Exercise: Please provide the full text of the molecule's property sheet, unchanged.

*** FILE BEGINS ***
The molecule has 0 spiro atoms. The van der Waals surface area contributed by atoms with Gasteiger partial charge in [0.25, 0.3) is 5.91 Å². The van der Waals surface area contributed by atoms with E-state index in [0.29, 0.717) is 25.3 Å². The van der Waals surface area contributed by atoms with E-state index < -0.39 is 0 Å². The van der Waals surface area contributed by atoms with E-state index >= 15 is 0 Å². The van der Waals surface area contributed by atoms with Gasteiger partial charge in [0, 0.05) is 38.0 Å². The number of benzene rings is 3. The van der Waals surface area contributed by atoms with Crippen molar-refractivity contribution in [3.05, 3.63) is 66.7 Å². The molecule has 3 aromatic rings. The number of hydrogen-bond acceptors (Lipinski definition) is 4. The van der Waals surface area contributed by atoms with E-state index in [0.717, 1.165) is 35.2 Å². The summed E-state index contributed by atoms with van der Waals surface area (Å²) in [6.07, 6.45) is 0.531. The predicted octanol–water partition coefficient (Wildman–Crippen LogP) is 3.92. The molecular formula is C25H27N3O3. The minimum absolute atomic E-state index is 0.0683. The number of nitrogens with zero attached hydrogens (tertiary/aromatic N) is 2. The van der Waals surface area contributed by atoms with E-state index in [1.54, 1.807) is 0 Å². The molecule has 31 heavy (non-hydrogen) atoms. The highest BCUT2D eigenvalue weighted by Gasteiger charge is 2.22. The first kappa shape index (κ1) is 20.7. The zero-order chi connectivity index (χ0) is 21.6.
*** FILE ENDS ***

The molecule has 0 spiro atoms. The van der Waals surface area contributed by atoms with Gasteiger partial charge in [0.25, 0.3) is 5.91 Å². The van der Waals surface area contributed by atoms with E-state index in [0.29, 0.717) is 25.3 Å². The van der Waals surface area contributed by atoms with E-state index < -0.39 is 0 Å². The van der Waals surface area contributed by atoms with E-state index >= 15 is 0 Å². The van der Waals surface area contributed by atoms with Gasteiger partial charge in [0, 0.05) is 38.0 Å². The number of benzene rings is 3. The van der Waals surface area contributed by atoms with Crippen molar-refractivity contribution in [3.05, 3.63) is 66.7 Å². The molecule has 3 aromatic rings. The number of hydrogen-bond acceptors (Lipinski definition) is 4. The van der Waals surface area contributed by atoms with E-state index in [0.717, 1.165) is 35.2 Å². The summed E-state index contributed by atoms with van der Waals surface area (Å²) in [6.07, 6.45) is 0.531. The predicted octanol–water partition coefficient (Wildman–Crippen LogP) is 3.92. The molecular formula is C25H27N3O3. The minimum absolute atomic E-state index is 0.0683. The number of nitrogens with zero attached hydrogens (tertiary/aromatic N) is 2. The van der Waals surface area contributed by atoms with E-state index in [1.54, 1.807) is 0 Å². The molecule has 31 heavy (non-hydrogen) atoms. The highest BCUT2D eigenvalue weighted by Gasteiger charge is 2.22. The first kappa shape index (κ1) is 20.7. The zero-order chi connectivity index (χ0) is 21.6.